Despite the advantages to integrating tightly with customers, suppliers and business partners, few companies have attained high levels of integration with outside parties and reaped significant benefits. The survey found that only a small minority of companies have reached the highest level of external integration in any of the core functions we asked about:
· Product development (engineering, design, development and testing) only 2 percent of companies are very highly integrated with external parties
· Manufacturing/operations (in-bound logistics, procurement, and production in manufacturing companies, operations in financial services and other service industries) only 3 percent said they have very high external integration
· Customer acquisition and retention (marketing, sales, and customer service) only 4 percent claim to have very high external integration
· Order fulfillment (distribution, order management, service delivery in financial services) only 5% have very high external integration
In fact, the survey found that the average level of external integration across all industries and core functions within companies is less than "moderate" (a score of 1.82 on a scale of 1 to 4, where 1 = minimal and 4 = very high). This means most companies are conducting the majority of their interactions with outside parties through online viewing and electronic exchange of information, but with limited ability for parties to change each other's databases through automated transactions or to link each other's business processes.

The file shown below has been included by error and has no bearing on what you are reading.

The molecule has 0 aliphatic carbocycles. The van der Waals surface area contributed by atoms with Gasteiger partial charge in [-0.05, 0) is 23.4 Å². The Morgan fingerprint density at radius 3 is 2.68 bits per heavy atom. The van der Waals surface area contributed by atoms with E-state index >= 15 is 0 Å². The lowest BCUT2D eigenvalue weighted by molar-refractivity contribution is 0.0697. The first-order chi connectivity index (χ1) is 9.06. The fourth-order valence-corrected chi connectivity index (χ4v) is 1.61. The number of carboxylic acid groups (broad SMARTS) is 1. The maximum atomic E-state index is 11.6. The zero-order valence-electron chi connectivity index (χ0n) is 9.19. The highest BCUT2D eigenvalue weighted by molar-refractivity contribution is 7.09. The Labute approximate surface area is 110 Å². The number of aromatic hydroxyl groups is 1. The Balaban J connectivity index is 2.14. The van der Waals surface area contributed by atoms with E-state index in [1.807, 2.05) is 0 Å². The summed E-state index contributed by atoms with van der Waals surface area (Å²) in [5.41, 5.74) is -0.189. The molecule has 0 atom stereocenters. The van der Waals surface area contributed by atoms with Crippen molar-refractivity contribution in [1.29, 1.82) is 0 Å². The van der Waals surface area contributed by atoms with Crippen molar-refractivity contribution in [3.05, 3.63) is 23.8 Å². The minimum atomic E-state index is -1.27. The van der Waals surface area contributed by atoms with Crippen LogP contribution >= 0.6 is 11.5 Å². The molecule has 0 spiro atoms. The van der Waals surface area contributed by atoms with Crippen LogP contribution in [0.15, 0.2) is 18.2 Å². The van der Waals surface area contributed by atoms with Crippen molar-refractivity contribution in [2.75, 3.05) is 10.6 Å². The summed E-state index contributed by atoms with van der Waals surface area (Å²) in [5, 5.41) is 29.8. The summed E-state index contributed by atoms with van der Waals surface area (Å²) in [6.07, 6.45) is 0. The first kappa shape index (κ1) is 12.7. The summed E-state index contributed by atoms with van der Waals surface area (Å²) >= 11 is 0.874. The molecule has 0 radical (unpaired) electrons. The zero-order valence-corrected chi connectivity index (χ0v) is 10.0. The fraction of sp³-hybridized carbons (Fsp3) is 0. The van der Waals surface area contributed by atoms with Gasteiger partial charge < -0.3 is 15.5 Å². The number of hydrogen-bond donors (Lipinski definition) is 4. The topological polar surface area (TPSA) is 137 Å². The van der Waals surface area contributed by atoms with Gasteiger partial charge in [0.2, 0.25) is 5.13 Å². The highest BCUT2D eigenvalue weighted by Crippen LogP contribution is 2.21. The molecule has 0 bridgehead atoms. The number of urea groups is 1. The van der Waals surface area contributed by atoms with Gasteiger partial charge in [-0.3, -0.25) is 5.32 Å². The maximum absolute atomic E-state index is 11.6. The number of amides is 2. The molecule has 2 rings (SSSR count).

Certain industries have far greater levels of collaborative commerce than others, including telecommunications services, high-tech manufacturing and financial services. Industries with low levels of collaborative commerce included industrial manufacturing, energy and public agencies (government and higher education).
"There has been a lot of hype about the business value of collaborative commerce, and our research suggests that it isn't misplaced," said Brian Bouren, a NerveWire vice president who led the research. "Yet it is also clear that most companies are struggling with collaborative commerce. While there surely are great rewards, the obstacles to getting them are formidable."